US banks are growing increasingly concerned about the drop in commercial property valuations and the possible risk to lenders’ balance sheets, some senior executives worry. Office valuations, in particular, have been hit by rising interest rates and the shift towards remote working since the Covid-19 pandemic, according to a recent report by the Financial Times. Despite these concerns, a number of industry experts are quick to reassure investors that the risks are broadly distributed among banks and other institutions and that there is no significant systemic risk in the industry as a whole.
The impact on the industry over the last three years has not been even. While many office property types have been deeply affected by the changing landscape of how work is performed and where, Class A properties have held up relatively well, while Class B and C properties have been declining steadily, the report stated. Yet, the largest issue lies with the confidence in the sector, which, if it falls, may pose a risk of contagion and deeper economic unsettling, according to some estimates.
“The question we all have is whether contagion will spread from the office sector,” said Bryan McDonnell, PGIM’s head of real estate debt operations in the Financial Times report. His team manages over $122 billion and is an active investor across several commercial real estate industry segments. “If you get to a confidence issue, then, all of a sudden, people might put all commercial real estate in the same bucket.”
First-quarter bank earnings have shown real signs of rising stresses. Wells Fargo, for example, reported that its non-performing commercial real estate loans had risen almost 50 percent since December of 2022 to $1.5 billion, while Morgan Stanley cited the commercial real estate sector as one of the main reasons for its sharp rise in provisioning compared to last year.
This is not an issue with only large financial institutions; smaller lenders may be exposed even more. Commercial real estate loans account for around 40 percent of smaller banks’ total lending, Financial Times stated, while the books of larger lenders hold around 13 percent of their loans in the sector.
Even large institutional investors, like pension funds, are finding that challenging circumstances may define the foreseeable future. California State Teachers’ Retirement System’s (CalSTRS) chief investment officer, Christopher Ailman, estimated commercial real estate values have fallen around 20 percent. His fund is bracing for significant value reductions on the fund’s $52 billion real estate portfolio, as The Registry reported last week. Blackstone, the world’s largest property investor with $332 billion of real estate assets under management, in its first quarter of 2023 analyst call, announced a decline in earnings from its real estate business for the first quarter of 2023 on the scale of a 58 percent drop compared to the same period in 2022. The decrease in income from asset sales and disposals was a result of a market slowdown, with net realizations down by 98 percent, from $567 million down to around $10 million. As a result, the company’s assets under management and management fee income from the sector slid to $535 million in the first three months of the year, down from $1.3 billion twelve months ago.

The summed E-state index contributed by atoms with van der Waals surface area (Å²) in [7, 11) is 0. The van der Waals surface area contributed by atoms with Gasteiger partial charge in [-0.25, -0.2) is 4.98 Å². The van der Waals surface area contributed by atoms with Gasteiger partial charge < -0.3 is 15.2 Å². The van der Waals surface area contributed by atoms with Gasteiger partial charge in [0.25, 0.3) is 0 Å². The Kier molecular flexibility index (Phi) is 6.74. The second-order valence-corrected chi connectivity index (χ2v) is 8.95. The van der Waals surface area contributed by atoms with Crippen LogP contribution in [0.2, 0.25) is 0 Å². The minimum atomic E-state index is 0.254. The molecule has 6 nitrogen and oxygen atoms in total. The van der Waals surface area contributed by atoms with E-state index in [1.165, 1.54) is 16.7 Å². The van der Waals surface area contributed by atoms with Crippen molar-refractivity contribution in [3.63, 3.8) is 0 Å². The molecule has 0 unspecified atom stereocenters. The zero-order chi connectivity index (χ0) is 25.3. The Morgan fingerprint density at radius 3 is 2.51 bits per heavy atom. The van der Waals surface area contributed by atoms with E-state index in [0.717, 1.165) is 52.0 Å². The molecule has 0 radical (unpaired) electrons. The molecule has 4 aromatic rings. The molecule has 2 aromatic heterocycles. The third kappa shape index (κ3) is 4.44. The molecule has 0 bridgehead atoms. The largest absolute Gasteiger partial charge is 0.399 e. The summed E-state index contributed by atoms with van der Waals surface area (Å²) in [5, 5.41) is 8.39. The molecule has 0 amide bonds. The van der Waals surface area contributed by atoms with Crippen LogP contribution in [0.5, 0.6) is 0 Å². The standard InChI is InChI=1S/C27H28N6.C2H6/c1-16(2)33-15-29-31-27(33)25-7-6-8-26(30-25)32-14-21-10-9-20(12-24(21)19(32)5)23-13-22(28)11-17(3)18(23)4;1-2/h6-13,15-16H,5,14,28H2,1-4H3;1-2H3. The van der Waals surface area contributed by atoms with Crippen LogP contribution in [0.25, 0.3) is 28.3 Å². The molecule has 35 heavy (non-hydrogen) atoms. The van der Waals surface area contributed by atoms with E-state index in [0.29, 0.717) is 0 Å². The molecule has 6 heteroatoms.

Investors are increasingly jittery, with nearly fifty percent of those surveyed by Bank of America identifying commercial real estate as the most likely source of a systemic credit event. The sector is also causing concerns beyond the US, with a top official at the IMF describing the commercial real estate industry as “a point of focus.”
During an interview last week, Jonathan Gray, president of Blackstone, expressed positivity regarding the commercial real estate sector. Gray highlighted that large portions of the commercial real estate industry are still performing well, including logistics, hotels, rental housing, and data centers. Gray’s expertise in Blackstone’s commercial real estate arm emphasized how broadly real estate investments are held and distributed amongst big banks, small banks, insurance companies, government agencies, securitization companies, and REITs, to name a few. He concluded that he doesn’t believe that commercial real estate poses the systemic issues people claim it may.